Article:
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Employers still have to pay overtime to some salaried workers

wage laws help ensure that hard-working employees receive fair compensation when their employers demand a significant amount of time from them. Typically, hourly workers can count on receiving 150% of their average hourly wage when they work more than 40 hours in a week.
In some cases, salaried workers also qualify for overtime pay, although their employers may not openly inform them of this fact. How can you determine if you may qualify for overtime as a salaried worker?

People with low salaries may not be exempt from overtime requirements

It is the higher compensation typically associated with a salary that exempts the employee from overtime requirements for extra work. When companies pay low salaries, they may still have to pay a worker time-and-a-half if they demand more than 40 hours a week.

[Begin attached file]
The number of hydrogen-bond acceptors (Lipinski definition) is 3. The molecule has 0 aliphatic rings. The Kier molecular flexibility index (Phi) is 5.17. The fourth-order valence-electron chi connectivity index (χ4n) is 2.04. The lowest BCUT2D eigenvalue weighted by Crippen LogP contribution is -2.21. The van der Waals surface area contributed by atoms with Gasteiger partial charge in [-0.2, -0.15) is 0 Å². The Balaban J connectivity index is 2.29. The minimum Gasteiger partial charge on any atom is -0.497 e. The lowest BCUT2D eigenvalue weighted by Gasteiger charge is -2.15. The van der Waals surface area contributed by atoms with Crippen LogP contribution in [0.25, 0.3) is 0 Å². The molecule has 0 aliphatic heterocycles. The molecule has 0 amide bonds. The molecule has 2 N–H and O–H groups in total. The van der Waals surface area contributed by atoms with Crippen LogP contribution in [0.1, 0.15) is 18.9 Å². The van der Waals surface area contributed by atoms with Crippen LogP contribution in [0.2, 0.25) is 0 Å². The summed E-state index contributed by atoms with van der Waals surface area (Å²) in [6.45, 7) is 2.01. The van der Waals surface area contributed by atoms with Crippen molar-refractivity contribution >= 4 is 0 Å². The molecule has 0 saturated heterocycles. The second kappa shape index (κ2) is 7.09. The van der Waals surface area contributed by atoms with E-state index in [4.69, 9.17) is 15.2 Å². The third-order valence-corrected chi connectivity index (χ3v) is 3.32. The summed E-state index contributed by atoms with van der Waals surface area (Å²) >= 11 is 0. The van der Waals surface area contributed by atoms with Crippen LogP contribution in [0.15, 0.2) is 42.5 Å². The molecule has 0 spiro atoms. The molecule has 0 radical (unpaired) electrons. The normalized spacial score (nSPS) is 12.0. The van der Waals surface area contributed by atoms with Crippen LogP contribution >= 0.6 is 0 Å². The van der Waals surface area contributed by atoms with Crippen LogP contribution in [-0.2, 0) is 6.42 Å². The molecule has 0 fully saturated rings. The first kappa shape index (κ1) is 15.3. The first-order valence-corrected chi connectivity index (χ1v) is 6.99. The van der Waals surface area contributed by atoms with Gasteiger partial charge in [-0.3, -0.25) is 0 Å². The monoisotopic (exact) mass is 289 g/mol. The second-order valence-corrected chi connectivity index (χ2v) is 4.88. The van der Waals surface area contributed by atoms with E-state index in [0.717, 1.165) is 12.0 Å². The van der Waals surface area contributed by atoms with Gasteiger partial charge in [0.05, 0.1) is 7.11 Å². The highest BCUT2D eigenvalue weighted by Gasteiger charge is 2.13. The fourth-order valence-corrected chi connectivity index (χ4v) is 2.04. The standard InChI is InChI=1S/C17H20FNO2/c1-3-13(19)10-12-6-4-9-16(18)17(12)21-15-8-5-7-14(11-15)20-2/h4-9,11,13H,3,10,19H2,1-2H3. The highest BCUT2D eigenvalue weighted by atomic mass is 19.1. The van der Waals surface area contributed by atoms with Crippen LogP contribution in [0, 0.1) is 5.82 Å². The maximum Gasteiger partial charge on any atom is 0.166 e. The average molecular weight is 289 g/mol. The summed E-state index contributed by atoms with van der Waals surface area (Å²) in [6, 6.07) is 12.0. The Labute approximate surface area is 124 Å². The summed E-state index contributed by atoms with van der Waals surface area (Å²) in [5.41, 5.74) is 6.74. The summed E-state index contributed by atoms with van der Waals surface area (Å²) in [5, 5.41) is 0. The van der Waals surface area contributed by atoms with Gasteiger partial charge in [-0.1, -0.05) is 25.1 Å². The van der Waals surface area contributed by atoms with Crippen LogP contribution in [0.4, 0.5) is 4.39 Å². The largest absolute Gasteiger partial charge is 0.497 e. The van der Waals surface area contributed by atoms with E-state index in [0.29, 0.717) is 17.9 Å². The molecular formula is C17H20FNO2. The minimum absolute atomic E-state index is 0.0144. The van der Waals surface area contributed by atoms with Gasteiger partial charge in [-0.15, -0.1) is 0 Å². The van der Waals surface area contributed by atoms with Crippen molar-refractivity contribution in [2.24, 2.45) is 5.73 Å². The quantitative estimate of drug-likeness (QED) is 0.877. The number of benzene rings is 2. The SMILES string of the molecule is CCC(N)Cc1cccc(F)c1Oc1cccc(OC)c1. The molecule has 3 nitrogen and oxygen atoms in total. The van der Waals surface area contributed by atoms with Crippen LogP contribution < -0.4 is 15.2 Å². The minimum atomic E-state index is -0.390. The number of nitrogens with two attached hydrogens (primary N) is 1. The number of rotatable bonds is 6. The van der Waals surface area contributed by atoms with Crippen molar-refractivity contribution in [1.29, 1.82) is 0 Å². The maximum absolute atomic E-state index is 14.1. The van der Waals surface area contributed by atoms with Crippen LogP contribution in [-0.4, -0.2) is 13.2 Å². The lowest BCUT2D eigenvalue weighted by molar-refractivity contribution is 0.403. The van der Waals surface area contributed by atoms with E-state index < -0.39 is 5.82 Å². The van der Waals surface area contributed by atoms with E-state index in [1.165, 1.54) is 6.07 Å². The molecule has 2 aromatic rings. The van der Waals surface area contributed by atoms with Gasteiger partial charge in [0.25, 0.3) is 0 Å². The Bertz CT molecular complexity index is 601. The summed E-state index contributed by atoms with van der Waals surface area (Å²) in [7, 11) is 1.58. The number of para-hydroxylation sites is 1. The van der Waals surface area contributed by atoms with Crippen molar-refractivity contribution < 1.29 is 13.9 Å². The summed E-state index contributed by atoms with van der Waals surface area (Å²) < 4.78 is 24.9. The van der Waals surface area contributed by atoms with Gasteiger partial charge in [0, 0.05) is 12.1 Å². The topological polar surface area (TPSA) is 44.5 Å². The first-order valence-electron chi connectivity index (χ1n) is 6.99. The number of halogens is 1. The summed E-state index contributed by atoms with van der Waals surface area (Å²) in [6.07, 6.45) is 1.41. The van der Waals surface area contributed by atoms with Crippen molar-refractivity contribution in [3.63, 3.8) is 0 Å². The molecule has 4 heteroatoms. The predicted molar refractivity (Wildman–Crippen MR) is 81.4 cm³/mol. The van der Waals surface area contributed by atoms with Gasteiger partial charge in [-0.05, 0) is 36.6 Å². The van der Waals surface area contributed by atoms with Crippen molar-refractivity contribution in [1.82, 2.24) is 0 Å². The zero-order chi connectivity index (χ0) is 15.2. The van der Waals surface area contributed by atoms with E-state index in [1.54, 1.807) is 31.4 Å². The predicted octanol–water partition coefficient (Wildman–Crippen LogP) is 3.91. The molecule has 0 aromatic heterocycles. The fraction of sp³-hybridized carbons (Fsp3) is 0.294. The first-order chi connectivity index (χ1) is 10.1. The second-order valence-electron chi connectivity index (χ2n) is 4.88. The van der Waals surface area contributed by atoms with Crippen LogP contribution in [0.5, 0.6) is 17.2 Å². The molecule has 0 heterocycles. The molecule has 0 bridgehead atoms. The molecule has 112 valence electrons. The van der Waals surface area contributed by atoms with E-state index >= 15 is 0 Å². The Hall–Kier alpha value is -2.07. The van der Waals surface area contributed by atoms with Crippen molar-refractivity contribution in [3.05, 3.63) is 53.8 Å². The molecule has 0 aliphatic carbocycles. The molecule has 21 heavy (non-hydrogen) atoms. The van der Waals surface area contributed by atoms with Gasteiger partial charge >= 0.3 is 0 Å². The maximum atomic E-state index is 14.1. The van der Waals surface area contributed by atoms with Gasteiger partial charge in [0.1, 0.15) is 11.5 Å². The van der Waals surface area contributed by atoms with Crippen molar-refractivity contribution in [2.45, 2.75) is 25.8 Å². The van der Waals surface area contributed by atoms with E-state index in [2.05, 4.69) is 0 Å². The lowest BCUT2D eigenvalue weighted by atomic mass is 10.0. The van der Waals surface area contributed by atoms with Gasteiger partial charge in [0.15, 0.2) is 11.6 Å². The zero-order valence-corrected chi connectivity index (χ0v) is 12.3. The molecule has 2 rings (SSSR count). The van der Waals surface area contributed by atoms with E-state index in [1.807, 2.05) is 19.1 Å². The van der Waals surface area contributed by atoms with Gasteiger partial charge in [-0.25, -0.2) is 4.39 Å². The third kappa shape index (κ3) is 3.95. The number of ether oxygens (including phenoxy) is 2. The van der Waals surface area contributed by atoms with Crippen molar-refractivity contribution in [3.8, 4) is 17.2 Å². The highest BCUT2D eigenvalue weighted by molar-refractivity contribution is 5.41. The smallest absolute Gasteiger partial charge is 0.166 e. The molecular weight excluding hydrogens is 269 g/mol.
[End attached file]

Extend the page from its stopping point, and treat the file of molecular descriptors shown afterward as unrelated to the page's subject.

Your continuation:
If your salary isn’t at least $35,568, then your employer should pay you overtime if you have to work more than 40 hours a week. That amount breaks down to $684 per week before taxes. You may have been putting in overtime every week for years without realizing that your employer should pay you for that time. The other workers at your company may be in the same position if they make the same wages you do.

Ideally, your employer would quickly remedy the situation when you let them know that they failed to pay you overtime. Unfortunately, you may have to take legal action to get the wages you deserve. Learning more about compensation rules can help you demand fair pay from an employer denying you the wages you have already earned.

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